The Eiffel Tower is the chief symbol of Paris, located in the city’s 7th Arrondissement just west of Paris’ geographic center. The tower was designed by the French engineer Alexandre Gustave Eiffel for the Paris Universal Exhibition of 1889, which was a World’s Fair held by the city to commemorate the centennial of the French Revolution. The Eiffel Tower remained the tallest structure in the world before that title was taken away in 1930 by New York’s Chrysler Building.
While the Eiffel Tower was originally considered an ugly eyesore on the city’s landscape and nicknamed the “Giant Asparagus”, it has gradually become a beloved landmark adored by locals and tourists alike. Today, it is easily the world’s most recognized structure and icon. On clear days, the view from the top of this 10,100 ton tower extends more than 60 miles over the many quarters, restaurants, shops, residences, and museums that make up Paris.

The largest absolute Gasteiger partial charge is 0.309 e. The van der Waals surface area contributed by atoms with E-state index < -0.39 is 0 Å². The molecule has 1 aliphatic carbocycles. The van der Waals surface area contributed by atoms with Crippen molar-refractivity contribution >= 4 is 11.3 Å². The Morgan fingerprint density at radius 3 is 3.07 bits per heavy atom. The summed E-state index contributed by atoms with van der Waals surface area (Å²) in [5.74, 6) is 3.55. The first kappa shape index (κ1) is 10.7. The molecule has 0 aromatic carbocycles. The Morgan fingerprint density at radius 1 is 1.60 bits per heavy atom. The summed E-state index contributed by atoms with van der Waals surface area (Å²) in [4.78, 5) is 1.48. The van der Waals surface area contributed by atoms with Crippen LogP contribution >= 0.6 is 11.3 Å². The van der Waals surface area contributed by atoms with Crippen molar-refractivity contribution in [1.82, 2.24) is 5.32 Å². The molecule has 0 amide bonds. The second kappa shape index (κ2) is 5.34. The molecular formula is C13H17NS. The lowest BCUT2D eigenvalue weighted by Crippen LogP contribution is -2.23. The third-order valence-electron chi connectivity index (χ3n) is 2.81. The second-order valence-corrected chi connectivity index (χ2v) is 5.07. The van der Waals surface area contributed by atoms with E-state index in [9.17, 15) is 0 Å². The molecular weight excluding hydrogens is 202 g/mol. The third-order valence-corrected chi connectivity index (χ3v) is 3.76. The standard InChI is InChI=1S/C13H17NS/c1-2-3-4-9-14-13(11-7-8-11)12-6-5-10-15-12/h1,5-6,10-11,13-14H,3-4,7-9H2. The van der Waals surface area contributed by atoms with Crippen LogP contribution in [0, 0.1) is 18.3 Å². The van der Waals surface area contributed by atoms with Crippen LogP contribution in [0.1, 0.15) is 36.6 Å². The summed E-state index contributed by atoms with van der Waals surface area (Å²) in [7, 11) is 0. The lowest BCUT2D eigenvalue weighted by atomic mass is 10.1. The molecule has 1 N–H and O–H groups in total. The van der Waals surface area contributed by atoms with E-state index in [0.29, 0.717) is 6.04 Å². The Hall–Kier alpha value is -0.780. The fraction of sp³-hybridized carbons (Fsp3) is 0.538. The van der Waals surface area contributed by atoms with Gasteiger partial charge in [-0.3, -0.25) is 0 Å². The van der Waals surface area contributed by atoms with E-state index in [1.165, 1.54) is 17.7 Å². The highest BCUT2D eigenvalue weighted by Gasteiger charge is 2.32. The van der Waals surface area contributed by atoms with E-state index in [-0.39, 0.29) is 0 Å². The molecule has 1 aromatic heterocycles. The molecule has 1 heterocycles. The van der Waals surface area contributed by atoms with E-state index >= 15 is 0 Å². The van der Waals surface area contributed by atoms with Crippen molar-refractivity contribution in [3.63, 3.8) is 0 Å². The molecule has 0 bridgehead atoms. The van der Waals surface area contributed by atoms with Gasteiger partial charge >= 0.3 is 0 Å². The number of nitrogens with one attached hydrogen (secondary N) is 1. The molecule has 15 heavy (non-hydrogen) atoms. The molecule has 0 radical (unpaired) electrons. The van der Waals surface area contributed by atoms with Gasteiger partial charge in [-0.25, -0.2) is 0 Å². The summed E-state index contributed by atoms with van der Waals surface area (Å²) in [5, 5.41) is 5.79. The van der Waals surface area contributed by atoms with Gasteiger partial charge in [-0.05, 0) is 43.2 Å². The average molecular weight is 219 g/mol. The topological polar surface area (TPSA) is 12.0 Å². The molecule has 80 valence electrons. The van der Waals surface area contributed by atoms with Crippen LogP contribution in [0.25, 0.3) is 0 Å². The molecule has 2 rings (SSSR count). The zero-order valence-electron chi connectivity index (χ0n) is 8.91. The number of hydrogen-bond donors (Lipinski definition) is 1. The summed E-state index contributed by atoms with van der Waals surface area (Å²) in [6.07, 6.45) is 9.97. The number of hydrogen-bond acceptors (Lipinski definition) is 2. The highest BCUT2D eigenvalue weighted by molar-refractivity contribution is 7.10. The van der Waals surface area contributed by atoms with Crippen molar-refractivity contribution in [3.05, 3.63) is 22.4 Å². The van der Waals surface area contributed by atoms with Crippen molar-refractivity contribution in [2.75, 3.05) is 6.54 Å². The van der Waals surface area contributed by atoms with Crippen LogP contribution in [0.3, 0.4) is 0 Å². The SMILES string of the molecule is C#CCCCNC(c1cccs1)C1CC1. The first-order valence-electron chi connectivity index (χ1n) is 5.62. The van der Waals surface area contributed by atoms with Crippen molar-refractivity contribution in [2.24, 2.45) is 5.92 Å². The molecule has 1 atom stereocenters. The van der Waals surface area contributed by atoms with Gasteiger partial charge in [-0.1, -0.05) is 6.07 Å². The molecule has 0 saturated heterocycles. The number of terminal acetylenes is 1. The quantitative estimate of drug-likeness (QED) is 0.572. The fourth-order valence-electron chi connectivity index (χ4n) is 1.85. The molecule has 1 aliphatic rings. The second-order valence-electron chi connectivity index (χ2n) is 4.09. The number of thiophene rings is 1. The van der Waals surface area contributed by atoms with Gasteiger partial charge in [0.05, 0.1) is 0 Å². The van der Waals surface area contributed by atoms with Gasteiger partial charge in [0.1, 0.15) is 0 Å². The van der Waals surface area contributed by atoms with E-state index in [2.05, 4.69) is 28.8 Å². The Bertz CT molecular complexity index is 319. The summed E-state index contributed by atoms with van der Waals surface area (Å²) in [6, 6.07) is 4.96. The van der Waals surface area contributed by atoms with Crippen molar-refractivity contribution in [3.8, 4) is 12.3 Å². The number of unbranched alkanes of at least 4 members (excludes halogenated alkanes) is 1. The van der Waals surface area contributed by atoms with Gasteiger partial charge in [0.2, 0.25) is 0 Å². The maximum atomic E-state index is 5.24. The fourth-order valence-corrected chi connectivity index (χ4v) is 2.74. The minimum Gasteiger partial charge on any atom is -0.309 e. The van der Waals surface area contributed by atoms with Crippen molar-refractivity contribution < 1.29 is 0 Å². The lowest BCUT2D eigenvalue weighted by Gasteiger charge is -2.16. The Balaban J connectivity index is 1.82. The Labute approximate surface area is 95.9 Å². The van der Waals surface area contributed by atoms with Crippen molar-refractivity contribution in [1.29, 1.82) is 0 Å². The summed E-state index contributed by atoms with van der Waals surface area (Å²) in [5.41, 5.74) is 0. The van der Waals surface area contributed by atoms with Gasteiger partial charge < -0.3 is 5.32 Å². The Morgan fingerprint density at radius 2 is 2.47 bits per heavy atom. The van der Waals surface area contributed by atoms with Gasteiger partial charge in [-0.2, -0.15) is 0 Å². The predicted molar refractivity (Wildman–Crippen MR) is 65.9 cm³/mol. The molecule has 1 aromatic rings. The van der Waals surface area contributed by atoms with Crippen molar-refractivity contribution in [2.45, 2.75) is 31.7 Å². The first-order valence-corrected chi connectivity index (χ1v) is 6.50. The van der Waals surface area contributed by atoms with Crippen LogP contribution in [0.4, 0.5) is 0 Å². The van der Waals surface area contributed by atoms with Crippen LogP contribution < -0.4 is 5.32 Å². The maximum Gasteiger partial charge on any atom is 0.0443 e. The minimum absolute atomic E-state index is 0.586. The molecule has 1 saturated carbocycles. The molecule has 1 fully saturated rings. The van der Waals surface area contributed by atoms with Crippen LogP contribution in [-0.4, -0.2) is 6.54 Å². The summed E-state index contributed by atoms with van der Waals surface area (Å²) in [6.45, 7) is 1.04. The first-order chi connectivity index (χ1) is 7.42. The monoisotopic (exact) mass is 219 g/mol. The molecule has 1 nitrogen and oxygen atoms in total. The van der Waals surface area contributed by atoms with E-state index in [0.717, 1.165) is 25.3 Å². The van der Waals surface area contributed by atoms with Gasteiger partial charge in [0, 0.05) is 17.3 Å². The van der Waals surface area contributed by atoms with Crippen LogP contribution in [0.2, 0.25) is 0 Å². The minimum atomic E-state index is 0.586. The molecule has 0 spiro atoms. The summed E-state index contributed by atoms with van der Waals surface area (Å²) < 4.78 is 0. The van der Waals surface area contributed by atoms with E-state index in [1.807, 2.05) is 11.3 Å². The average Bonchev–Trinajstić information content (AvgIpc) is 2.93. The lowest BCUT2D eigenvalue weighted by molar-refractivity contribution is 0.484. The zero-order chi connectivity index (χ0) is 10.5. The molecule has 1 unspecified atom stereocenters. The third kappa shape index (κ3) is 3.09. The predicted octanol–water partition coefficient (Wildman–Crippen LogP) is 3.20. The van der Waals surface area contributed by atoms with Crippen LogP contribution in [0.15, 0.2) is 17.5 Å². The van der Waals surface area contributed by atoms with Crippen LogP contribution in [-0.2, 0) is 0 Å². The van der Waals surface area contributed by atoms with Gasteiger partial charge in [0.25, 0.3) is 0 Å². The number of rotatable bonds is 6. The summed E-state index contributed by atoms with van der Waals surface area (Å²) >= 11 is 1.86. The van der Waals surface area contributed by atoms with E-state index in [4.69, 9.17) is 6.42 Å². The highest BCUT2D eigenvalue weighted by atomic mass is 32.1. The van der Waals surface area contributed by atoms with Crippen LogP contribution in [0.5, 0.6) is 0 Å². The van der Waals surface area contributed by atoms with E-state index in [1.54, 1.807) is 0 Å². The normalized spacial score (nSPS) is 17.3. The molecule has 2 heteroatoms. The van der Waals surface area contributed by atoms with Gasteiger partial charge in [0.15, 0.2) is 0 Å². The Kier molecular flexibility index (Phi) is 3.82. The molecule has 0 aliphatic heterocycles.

Traditionally, the best time to visit the tower is just as the sun sets – the picture is priceless. Watch the tower and its 6,000 watts of light illuminate in the glow of the night, below majestic fountains at the Place du Trocadéro and amid the shimmering waters of the Seine River. There is a restaurant at the second level of the Eiffel Tower called the Jules Verne Restaurant – one of the best in Paris.